The History Anorak

The History Anorak

Sunday, 29 November 2015


This weekend we were lucky enough to see something in Scarborough that's not always on show. Weather and tide conditions shift the sands on the south bay and once in a while the ribs of a wrecked boat appear for a few days.
No-one is really sure what the boat is. A report by the Scarborough Maritime Heritage Centre offers some possibilities.

One suggestion is that it could be the remains of the Coupland, which sank in 1861, also leading to the wreck of the town's lifeboat Amelia. But the Coupland is supposed to have foundered on rocks near the spa, and would have been smashed to pieces.

Another theory was that the boat was the Arun, which went down in storms in 1880, but according to historian George Westwood the wreck in the beach isn't big enough to be the Arun. Westwood believes the wreck is the Vivid, which sank while entering the harbour in 1888.

Whatever it is, this weekend was the first time I've ever seen the wreck, in spite of being associated with the town, and a regular visitor, for 50 plus years.  It made my weekend!
(Please excuse the raindrops on the lens!)

Friday, 20 November 2015

Water is Best

Water is Best according to a sweet little marble statue erected near the Abbey by the Bath Temperance Association. The Association was founded in 1836 and preached the evils of drink to the townspeople. The cute girl and her jug were put in place in 1861. 

Wednesday, 11 November 2015

Try a Roman recipe

As I mentioned in my last post we had chance to try authentic Roman food during our trip to the baths in Bath. It was prepared mostly in kebab-style, and the food historian Sally Grainger (you might have seen her on Time Team) cooked it on a huge barbecue.
I tried to follow her chicken recipe last weekend and it came out remarkably well, though I fried it in olive oil, rather than barbecuing. Grilling would also work. 
No quantities, I'm afraid, that was the Roman way. Flavour to taste.


Marinate pieces of chicken in:
mustard, dill, mint, wine, vinegar, olive oil, and  fish sauce*.
Grill, and serve in flatbreads or pitta breads with shredded green salad and a good olive tapenade.

*"Fish sauce" was a ubiquitous Roman ingredient shipped all around the known world in amphorae and used to flavour practically everything they ate. It was like a sloppy Gentleman's Relish and a bit of that mixed into your marinade would be fine. I used two salted anchovies. Don't be too tied down by the rules. Improvise!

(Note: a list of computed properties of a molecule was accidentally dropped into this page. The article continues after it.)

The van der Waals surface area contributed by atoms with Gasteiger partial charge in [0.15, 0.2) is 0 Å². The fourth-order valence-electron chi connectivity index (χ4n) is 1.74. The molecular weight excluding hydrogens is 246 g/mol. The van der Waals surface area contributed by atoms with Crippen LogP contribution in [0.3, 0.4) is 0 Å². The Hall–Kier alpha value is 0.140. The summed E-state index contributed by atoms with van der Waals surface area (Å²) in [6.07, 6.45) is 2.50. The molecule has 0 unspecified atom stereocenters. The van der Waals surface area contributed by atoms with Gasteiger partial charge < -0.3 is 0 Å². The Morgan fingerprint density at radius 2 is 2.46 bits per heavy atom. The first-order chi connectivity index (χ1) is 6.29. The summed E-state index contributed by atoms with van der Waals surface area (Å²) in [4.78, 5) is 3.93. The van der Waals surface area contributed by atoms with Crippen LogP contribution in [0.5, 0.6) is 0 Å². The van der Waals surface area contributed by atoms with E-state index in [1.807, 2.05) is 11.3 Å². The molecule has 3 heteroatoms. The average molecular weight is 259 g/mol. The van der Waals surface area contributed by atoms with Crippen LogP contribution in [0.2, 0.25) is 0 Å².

Sunday, 8 November 2015

Baths in Bath

The hot baths in Bath (Aquae Sulis) was one of the largest and most luxurious leisure sites in the ancient Roman world. The naturally hot spring allowed the bath itself to be bigger than anything it was possible to construct over artificial heat. Romans built constructions called hypocausts to act as underfloor heating in bath houses.

The Sacred Spring
They consist of piles of tile-like bricks that support the floor, but allow the flow of hot air from a furnace to pass underneath. Bath has one that warmed the steam room, but didn't need one to heat the bath itself, because the water comes out of the ground at 46 degrees centigrade - a nice, warm bath!

It flowed up from the ground in an area now known as the sacred spring, then was diverted into the bath itself. As well as the bath there were various other rooms including hot dry rooms, like a modern sauna, steam rooms, places for massage, cold pools to cool off in, and it's likely there were places to buy food and drink as well.

Minerva Sulis - Goddess of the waters
Next door to the baths complex was a temple to the goddess Sulis, a Celtic deity who was celebrated on the site before the Romans arrived. Her identity was joined to the Roman goddess Minerva so the temple was dedicated to one figure representing both. A life-sized statue stood in the temple, but all that remains today is her head.

During our recent trip to Bath we were lucky enough to take part in a Museums at Night Week event where we tried authentic Roman food while sitting around the edge of the baths, which were lit with torches, rather than electricity.

The whole complex had an eerie feel to it as a result, which added enormously to the authenticity.  It's £14 a head to get in, which feels slightly expensive, but it's worth every penny. If you're in the area, do make an effort to go and see it.